But someone, somewhere, apparently took great umbrage at this insolence and in late April the brief assassination lull was broken when opposition-linked businessman Slavko Krunić was shot in a professionally executed ambush. Krunić’s main business interest was a security agency with more than 1,000 employees, but he also owned other, unrelated enterprises. Interestingly, for months in 2018 his security firm was providing protection to the “Justice for David” protesters while they were demonstrating in the streets and for a time virtually occupied Banja Luka’s main square. While asserting that he was a Serb, he also billed himself as a “Bosnian patriot” and was a vocal proponent of “Bosnian centralism,” which clearly aligned him with the Western narrative on Bosnia. If WikiLeaks is to be believed, in 2008 he went to see the then US ambassador in Sarajevo to express concerns for his personal safety.
It will soon become manifest whether and to what degree the still unsolved Krunić murder mystery is a replay (or perhaps more precisely, the reincarnation) of the David Dragičević case. “All the usual suspects“ in Republika Srpska’s Western financed opposition are hard at work to whip up a frenzy comparable to last year’s. If in the near future a copy-cat “Justice for Slaviša” movement emerges to again point an accusing finger at the authorities and politically exploit the businessman’s death, that should be a strong hint of who ultimately inspired both ugly events. Paradoxically, a repetition of last year’s scenario will do more than the police have done so far to solve both murders.
Opposition parliamentary deputy Nebojša Vukanović may have inadvertently hit the nail on the head as far as the political background of the Krunić murder is concerned when barely two days after the event on the floor of the National Assembly he asked rhetorically: “How secure am I supposed to feel, or any other citizen, when a man who had a security firm with a 1,000 armed employees was insecure?” As the English bard would say, perhaps “there’s the rub.” Was this, as far as is presently known unmotivated murder committed in the context of the hybrid war against the Republika Srpska, which has been going on for years? Could the objective of causing social instability and generating a widespread sense of insecurity help to explain these strange sequences of events? And given the moral and noble world in which we live, who could possibly be the author of such heinous deeds?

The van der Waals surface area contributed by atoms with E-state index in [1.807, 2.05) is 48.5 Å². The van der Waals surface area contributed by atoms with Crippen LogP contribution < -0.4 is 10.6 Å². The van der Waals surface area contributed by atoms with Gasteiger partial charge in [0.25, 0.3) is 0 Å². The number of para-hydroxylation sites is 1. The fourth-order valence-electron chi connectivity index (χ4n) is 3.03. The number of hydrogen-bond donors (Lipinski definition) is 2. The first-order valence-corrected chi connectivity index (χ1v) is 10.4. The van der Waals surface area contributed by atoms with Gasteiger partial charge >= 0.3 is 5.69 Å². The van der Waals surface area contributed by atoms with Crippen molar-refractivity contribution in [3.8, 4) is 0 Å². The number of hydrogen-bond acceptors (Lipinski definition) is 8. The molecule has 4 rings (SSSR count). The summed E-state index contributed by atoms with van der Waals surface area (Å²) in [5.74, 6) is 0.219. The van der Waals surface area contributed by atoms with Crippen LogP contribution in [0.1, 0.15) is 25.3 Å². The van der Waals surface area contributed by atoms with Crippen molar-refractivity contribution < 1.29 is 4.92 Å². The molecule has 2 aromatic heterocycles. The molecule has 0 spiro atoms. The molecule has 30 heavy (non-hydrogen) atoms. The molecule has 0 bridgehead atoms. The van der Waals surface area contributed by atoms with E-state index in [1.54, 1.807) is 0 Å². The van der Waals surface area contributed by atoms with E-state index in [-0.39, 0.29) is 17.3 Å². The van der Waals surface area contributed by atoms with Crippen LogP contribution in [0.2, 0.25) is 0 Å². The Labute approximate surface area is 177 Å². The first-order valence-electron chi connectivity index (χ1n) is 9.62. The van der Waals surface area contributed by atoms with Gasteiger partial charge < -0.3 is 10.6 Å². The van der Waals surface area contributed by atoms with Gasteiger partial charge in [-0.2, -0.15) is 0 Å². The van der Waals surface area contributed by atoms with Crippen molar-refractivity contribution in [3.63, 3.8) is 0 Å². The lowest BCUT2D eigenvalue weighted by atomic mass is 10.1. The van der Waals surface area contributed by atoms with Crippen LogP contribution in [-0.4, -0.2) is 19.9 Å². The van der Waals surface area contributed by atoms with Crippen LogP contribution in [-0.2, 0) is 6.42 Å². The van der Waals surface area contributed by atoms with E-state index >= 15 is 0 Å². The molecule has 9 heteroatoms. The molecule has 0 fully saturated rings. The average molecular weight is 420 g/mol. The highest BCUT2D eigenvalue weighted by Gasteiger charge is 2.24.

A heavy hint may have been dropped on April 27, just a few days after the murder, by the US internet portal Rich TVX News which strangely eulogized Slaviša Krunić under the attention grabbing heading: „Killing Mr. Bosnia: The Assassination of Slaviša Krunić – One of Country’s Biggest Philanthropists.“ It turns out that with his outstanding human attributes Krunić was being built up as nothing less than the personification of Bosnia as some would like to see it.
Rich TVX News’ unusual interest in this topic is itself quite attention grabbing. Until quite recently, this US internet TV portal was also devoting regular attention to last year’s tragic David Dragičević case, and even more strangely to the political situation in the Republic of Srpska in general under the bombastic heading of „Milorad Dodik’s Streets of Blood – Justice for David. Republika Srpska’s murder rate heads for a new record“. The readily recognizable rhetoric unfailingly points in only one direction.